The city of New Orleans, for instance, was recently destroyed by a hurricane. More than a thousand people died; tens of thousands lost all their earthly possessions; and nearly a million were displaced. It is safe to say that almost every person living in New Orleans at the moment Hurricane Katrina struck shared your belief in an omnipotent, omniscient, and compassionate God. But what was God doing while Katrina laid waste to their city? Surely He heard the prayers of those elderly men and women who fled the rising waters for the safety of their attics, only to be slowly drowned there. These were people of faith. These were good men and women who had prayed throughout their lives. Do you have the courage to admit the obvious? These poor people died talking to an imaginary friend.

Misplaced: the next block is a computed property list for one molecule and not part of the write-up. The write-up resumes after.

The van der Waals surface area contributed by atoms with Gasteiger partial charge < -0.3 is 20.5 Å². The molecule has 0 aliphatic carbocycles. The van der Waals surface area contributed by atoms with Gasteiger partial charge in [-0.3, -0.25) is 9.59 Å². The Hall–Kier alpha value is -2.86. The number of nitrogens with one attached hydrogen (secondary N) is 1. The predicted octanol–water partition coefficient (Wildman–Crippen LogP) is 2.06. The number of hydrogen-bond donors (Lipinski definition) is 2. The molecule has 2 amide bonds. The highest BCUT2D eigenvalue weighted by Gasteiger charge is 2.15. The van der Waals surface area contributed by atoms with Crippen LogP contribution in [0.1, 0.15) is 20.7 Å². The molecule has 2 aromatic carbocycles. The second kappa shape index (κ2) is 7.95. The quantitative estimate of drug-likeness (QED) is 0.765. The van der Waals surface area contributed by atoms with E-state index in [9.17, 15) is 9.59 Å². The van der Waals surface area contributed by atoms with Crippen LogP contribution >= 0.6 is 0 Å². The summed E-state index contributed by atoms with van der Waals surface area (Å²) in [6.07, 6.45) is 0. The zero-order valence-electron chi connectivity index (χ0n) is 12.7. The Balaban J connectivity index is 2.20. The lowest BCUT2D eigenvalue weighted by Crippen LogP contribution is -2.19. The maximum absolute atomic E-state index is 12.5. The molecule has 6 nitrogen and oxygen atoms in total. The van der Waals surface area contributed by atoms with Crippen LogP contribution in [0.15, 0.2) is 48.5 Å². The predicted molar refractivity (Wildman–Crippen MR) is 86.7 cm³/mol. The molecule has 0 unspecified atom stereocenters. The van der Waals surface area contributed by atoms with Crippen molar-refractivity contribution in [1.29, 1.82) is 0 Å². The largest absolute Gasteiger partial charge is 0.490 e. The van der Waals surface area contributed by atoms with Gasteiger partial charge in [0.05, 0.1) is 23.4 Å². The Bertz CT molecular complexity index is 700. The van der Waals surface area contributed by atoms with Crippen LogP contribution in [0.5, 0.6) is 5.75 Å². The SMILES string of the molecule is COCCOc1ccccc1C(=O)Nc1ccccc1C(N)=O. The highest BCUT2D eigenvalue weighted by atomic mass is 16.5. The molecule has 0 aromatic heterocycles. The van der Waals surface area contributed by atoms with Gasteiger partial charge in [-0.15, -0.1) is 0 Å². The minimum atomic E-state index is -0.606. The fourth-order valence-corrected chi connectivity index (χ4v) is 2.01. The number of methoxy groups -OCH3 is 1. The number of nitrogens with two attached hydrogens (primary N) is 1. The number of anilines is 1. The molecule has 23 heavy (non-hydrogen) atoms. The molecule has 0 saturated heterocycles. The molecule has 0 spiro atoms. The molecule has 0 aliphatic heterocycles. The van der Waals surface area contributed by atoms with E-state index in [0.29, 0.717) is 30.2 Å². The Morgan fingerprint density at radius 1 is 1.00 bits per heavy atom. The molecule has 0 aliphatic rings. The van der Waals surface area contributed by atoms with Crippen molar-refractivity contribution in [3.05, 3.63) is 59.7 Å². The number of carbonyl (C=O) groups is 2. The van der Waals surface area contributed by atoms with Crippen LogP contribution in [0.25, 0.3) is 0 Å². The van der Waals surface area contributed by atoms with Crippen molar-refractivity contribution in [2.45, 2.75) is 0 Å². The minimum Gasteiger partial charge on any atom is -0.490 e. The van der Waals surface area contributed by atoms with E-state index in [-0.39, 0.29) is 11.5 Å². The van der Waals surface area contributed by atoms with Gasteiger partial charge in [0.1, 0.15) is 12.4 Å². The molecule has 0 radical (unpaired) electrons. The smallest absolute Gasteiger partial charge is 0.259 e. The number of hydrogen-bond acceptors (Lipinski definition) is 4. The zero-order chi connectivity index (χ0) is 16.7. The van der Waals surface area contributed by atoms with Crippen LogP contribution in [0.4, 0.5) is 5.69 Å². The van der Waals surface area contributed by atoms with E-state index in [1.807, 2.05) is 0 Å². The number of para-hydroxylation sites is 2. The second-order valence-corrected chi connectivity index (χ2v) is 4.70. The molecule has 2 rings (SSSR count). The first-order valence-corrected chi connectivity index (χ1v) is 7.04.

Mankind has grappled for millennia with the mystery of suffering, and how it can be compatible with an all-powerful and benevolent God. Let’s take a fresh look at this question for a few minutes and see if perhaps we can catch a glimpse of an elusive but far greater reality.
To do this, I’d like to introduce another famous author angrily condemning God as cruel and sadistic. See if you can guess who the speaker is:
What reason have we, except our own desperate wishes, to believe that God is, by any standard we can conceive, “good”? Doesn’t all the prima facie evidence suggest exactly the opposite? … If God’s goodness is inconsistent with hurting us, then either God is not good or there is no God: for in the only life we know He hurts us beyond our worst fears and beyond all we can imagine.
So, who do you think this is, ranting and raving about God’s cruelty?
The ever-fuming atheist journalist Christopher Hitchens? Or perhaps the haughty atheist Oxford professor Richard Dawkins?